year = "2014",
month = "1",
day = "1",
doi = "10.1136/jnnp-2013-307275",
language = "English (US)",
volume = "85",
pages = "1035--1037",
journal = "Journal of Neurology, Neurosurgery and Psychiatry",
issn = "0022-3050",
publisher = "BMJ Publishing Group",
number = "9",

}

Pardini, M, Uccelli, A, Grafman, JH, Yaldizli, Ö, Mancardi, G & Roccatagliata, L 2014, 'Isolated cognitive relapses in multiple sclerosis', Journal of Neurology, Neurosurgery and Psychiatry, vol. 85, no. 9, pp. 1035-1037. https://doi.org/10.1136/jnnp-2013-307275

Isolated cognitive relapses in multiple sclerosis. / Pardini, Matteo; Uccelli, Antonio; Grafman, Jordan Henry; Yaldizli, Özgür; Mancardi, Gianluigi; Roccatagliata, Luca.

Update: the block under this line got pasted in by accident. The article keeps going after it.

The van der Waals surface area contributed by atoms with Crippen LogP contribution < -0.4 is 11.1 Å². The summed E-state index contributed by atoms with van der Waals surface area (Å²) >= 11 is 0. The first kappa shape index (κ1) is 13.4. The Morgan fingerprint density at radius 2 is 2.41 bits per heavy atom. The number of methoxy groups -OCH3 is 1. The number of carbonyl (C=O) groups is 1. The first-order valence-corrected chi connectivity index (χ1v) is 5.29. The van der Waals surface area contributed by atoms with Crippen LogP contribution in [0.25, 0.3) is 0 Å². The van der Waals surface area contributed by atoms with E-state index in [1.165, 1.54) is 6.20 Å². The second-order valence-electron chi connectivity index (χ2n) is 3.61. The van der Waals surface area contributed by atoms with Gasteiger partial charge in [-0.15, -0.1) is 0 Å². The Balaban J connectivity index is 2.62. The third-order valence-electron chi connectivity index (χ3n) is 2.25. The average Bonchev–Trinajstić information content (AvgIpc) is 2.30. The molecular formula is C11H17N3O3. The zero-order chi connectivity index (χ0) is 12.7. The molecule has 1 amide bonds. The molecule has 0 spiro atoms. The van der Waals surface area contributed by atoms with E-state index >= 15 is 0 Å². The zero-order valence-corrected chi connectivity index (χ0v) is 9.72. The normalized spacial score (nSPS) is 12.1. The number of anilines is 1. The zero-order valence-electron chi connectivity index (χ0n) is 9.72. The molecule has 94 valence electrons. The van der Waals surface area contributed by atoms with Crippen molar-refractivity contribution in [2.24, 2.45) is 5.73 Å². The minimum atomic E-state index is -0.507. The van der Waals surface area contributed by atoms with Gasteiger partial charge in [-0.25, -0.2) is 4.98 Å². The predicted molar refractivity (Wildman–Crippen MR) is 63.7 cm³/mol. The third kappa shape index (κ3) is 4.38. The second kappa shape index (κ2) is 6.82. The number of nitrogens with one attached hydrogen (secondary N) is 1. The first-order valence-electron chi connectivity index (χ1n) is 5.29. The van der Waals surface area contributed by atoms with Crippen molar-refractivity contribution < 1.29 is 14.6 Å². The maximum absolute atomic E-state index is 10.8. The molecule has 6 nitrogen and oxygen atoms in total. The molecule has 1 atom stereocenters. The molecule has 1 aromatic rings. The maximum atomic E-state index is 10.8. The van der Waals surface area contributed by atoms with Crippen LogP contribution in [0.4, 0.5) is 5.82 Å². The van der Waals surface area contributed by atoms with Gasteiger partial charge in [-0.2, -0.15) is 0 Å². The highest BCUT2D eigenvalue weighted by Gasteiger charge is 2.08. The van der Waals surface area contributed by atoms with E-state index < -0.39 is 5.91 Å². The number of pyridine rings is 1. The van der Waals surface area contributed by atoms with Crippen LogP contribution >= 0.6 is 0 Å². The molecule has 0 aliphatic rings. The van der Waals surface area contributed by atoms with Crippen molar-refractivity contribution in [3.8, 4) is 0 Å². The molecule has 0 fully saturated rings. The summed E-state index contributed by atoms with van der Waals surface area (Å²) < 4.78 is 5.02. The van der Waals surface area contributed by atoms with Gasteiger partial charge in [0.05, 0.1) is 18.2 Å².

In: Journal of Neurology, Neurosurgery and Psychiatry, Vol. 85, No. 9, 01.01.2014, p. 1035-1037.

Research output: Contribution to journalArticle

TY - JOUR

T1 - Isolated cognitive relapses in multiple sclerosis

AU - Pardini, Matteo

AU - Uccelli, Antonio

AU - Grafman, Jordan Henry

AU - Yaldizli, Özgür

AU - Mancardi, Gianluigi

AU - Roccatagliata, Luca

PY - 2014/1/1

Y1 - 2014/1/1